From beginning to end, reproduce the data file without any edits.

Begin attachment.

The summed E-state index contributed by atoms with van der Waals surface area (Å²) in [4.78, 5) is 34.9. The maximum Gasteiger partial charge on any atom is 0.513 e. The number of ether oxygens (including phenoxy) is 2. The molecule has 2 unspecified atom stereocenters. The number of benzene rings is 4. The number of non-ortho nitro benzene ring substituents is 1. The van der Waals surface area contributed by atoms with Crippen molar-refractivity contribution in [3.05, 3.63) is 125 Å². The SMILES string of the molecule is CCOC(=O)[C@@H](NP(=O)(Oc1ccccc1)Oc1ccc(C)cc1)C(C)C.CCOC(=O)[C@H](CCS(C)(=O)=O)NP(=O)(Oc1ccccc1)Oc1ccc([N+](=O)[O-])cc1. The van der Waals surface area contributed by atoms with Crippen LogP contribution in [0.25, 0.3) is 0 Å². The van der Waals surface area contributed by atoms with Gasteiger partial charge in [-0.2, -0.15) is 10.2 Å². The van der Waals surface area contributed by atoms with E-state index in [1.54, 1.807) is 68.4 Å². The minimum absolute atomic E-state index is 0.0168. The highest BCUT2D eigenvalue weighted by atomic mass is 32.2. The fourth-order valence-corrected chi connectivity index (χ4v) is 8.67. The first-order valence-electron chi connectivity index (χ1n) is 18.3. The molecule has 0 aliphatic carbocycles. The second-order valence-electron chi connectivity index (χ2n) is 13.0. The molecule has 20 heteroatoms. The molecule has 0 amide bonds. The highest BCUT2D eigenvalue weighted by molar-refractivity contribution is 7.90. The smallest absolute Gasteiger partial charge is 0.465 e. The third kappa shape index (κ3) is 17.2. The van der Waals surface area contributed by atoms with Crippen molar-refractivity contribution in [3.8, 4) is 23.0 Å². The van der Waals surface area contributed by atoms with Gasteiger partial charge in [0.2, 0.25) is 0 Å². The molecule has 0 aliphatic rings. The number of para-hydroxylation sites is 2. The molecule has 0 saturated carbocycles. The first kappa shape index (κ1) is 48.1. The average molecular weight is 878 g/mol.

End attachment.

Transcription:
The summed E-state index contributed by atoms with van der Waals surface area (Å²) in [4.78, 5) is 34.9. The maximum Gasteiger partial charge on any atom is 0.513 e. The number of ether oxygens (including phenoxy) is 2. The molecule has 2 unspecified atom stereocenters. The number of benzene rings is 4. The number of non-ortho nitro benzene ring substituents is 1. The van der Waals surface area contributed by atoms with Crippen molar-refractivity contribution in [3.05, 3.63) is 125 Å². The SMILES string of the molecule is CCOC(=O)[C@@H](NP(=O)(Oc1ccccc1)Oc1ccc(C)cc1)C(C)C.CCOC(=O)[C@H](CCS(C)(=O)=O)NP(=O)(Oc1ccccc1)Oc1ccc([N+](=O)[O-])cc1. The van der Waals surface area contributed by atoms with Crippen LogP contribution in [0.25, 0.3) is 0 Å². The van der Waals surface area contributed by atoms with Gasteiger partial charge in [-0.2, -0.15) is 10.2 Å². The van der Waals surface area contributed by atoms with E-state index in [1.54, 1.807) is 68.4 Å². The minimum absolute atomic E-state index is 0.0168. The highest BCUT2D eigenvalue weighted by atomic mass is 32.2. The fourth-order valence-corrected chi connectivity index (χ4v) is 8.67. The first-order valence-electron chi connectivity index (χ1n) is 18.3. The molecule has 0 aliphatic carbocycles. The second-order valence-electron chi connectivity index (χ2n) is 13.0. The molecule has 20 heteroatoms. The molecule has 0 amide bonds. The highest BCUT2D eigenvalue weighted by molar-refractivity contribution is 7.90. The smallest absolute Gasteiger partial charge is 0.465 e. The third kappa shape index (κ3) is 17.2. The van der Waals surface area contributed by atoms with Crippen molar-refractivity contribution in [3.8, 4) is 23.0 Å². The van der Waals surface area contributed by atoms with Gasteiger partial charge in [0.2, 0.25) is 0 Å². The molecule has 0 aliphatic rings. The number of para-hydroxylation sites is 2. The molecule has 0 saturated carbocycles. The first kappa shape index (κ1) is 48.1. The average molecular weight is 878 g/mol.